China 'warning' over Hinkley Point delay claims

CGI of Hinkley Point proposed plans Image copyright Getty Images

China will not tolerate "unwanted accusations" about its investments in the UK after the delay of the Hinkley nuclear power project, the country's state-run news agency has said.

Xinhua said it could not understand the "suspicious approach that comes from nowhere to Chinese investment".

It follows reports suggesting the UK PM has national security concerns about China's role in the project.

Officially the Chinese government said it hoped for a speedy resolution.

French company EDF, which is financing most of the £18bn project, approved its investment last week - but in a surprise move the UK government then said it wanted until early autumn to review the scheme.

China is expected to fund one third of the project.

Hinkley Point: What is it and why is it important?

On Saturday, former business secretary Sir Vince Cable said then home secretary Theresa May had been unhappy with what she saw as the government's "gung-ho" approach to doing deals with Beijing when they were in the coalition cabinet together.

Nick Timothy, Mrs May's chief of staff and a long-time adviser, has also previously expressed criticisms of the Hinkley deal.

Writing on the Conservativehome website, he said MI5 believes that Chinese intelligence services "continue to work against UK interests at home and abroad".

'Horns of a dilemma'

Xinhua said the delay "not only draws queries from the international community about its openness towards foreign investment, but also adds uncertainties to the 'Golden Era' of China-UK ties".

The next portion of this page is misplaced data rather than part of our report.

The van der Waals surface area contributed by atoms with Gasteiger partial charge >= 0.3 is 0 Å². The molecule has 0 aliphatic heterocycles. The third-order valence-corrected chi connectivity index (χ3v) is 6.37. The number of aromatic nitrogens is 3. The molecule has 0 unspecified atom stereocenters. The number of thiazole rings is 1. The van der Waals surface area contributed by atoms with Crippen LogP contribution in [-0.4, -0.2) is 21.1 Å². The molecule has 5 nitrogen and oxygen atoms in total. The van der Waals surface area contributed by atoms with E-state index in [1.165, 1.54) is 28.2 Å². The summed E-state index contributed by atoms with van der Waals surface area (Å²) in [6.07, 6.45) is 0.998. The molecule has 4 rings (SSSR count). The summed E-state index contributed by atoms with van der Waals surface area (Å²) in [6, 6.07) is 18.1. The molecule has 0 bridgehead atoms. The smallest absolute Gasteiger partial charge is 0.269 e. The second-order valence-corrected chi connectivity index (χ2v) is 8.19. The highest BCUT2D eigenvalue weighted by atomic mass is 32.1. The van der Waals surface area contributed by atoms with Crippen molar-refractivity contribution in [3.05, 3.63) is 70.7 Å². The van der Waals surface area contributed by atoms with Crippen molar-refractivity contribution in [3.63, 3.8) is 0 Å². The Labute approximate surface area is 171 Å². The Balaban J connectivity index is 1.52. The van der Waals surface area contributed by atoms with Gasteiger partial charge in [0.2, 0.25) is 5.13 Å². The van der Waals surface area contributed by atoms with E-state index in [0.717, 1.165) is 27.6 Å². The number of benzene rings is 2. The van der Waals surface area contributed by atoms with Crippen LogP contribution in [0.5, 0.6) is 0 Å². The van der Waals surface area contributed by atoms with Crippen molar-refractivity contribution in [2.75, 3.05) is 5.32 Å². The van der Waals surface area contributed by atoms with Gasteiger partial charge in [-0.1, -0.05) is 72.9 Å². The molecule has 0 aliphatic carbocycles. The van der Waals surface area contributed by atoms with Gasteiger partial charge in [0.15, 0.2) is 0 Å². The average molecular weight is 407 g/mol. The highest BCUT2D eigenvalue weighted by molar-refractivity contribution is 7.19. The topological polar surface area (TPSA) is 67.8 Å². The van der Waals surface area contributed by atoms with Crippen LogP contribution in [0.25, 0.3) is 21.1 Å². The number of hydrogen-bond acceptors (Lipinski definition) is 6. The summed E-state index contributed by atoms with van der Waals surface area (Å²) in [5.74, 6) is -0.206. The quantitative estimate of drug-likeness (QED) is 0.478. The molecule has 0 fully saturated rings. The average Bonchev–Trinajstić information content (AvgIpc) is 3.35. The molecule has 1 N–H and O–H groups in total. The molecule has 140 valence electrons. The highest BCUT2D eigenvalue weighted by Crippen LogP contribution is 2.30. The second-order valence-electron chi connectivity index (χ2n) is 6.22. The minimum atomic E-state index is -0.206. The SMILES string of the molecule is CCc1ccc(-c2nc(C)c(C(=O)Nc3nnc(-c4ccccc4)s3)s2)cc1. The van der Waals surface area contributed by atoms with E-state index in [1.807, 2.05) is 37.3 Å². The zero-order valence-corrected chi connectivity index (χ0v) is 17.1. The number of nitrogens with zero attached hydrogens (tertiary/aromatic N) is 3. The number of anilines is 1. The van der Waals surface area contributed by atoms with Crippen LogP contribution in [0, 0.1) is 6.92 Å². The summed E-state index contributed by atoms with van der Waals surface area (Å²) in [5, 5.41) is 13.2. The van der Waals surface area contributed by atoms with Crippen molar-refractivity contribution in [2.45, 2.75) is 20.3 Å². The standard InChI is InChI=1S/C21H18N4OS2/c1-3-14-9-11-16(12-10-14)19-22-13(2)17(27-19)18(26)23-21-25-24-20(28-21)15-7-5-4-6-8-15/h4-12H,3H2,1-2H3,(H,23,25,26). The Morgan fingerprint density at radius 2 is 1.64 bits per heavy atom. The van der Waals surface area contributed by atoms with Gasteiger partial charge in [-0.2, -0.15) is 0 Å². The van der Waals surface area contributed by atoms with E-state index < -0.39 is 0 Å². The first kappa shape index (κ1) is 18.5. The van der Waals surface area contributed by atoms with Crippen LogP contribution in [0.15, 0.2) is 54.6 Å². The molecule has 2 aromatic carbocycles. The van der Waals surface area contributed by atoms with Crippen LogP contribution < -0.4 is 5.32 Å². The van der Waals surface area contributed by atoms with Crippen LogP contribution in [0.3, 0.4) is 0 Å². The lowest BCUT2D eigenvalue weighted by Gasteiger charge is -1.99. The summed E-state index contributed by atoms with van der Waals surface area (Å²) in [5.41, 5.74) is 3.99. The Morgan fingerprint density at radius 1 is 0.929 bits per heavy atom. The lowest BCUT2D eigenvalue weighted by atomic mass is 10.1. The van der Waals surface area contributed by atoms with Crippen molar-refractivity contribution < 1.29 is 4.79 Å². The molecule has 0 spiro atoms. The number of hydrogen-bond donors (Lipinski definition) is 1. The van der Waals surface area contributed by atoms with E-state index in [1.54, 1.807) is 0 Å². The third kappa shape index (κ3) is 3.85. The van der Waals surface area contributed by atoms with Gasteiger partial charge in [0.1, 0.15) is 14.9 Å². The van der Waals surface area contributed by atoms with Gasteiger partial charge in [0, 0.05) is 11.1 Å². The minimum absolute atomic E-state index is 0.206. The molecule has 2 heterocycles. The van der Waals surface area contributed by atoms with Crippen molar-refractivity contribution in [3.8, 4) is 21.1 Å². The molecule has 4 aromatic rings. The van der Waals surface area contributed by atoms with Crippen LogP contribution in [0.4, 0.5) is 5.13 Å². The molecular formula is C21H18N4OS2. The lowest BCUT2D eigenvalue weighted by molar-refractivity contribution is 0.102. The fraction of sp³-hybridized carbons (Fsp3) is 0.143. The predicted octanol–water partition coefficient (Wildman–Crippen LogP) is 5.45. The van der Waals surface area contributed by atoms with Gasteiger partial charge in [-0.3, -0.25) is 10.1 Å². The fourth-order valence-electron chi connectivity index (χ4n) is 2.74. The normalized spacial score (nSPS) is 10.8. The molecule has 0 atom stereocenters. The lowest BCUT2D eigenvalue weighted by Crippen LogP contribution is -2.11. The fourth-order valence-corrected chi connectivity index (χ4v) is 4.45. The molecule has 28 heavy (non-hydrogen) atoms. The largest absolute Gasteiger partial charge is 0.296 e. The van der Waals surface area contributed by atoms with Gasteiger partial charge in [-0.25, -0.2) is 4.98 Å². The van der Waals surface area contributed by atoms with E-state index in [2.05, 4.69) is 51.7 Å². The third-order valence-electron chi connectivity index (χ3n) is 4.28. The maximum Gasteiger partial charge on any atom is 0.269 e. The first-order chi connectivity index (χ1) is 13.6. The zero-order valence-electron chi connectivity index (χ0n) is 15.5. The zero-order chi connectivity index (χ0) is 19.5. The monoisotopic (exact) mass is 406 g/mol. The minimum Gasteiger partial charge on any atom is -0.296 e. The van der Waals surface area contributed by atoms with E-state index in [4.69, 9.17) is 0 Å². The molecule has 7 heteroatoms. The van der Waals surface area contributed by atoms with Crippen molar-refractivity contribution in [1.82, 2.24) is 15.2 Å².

It went on: "Giving green light to a 24-billion-U.S.-dollar project can never be an easy decision, and China fully understands and respects British government's requirement for more time to ponder. However, what China cannot understand is the 'suspicious approach' that comes from nowhere to Chinese investment in making the postponement."

The news agency said China could "wait for a rational British government to make responsible decisions, but can not tolerate any unwanted accusation against its sincere and benign willingness for win-win cooperation".

Carrie Gracie, the BBC's China editor, said the Chinese government "is on the horns of a dilemma".

"It is frustrated by the uncertainty over its future in the UK's nuclear energy industry and it is angered by suggestions that the reason for the delay may be the prime minister's reported concerns about the national security implications of a Chinese role in critical infrastructure," she said.

"But Beijing does not want to feed any such fears by overreacting. Its official statement on Hinkley Point delay was bland... but it masks a very real dismay in Beijing that the so called golden era it cultivated with the previous British government might now be at an end."

Prime Minister Theresa May's official spokeswoman said: "Of course with the role that China has to play on world affairs, on the global economy, on a whole range of international issues, we are going to continue to seek a strong relationship with China."

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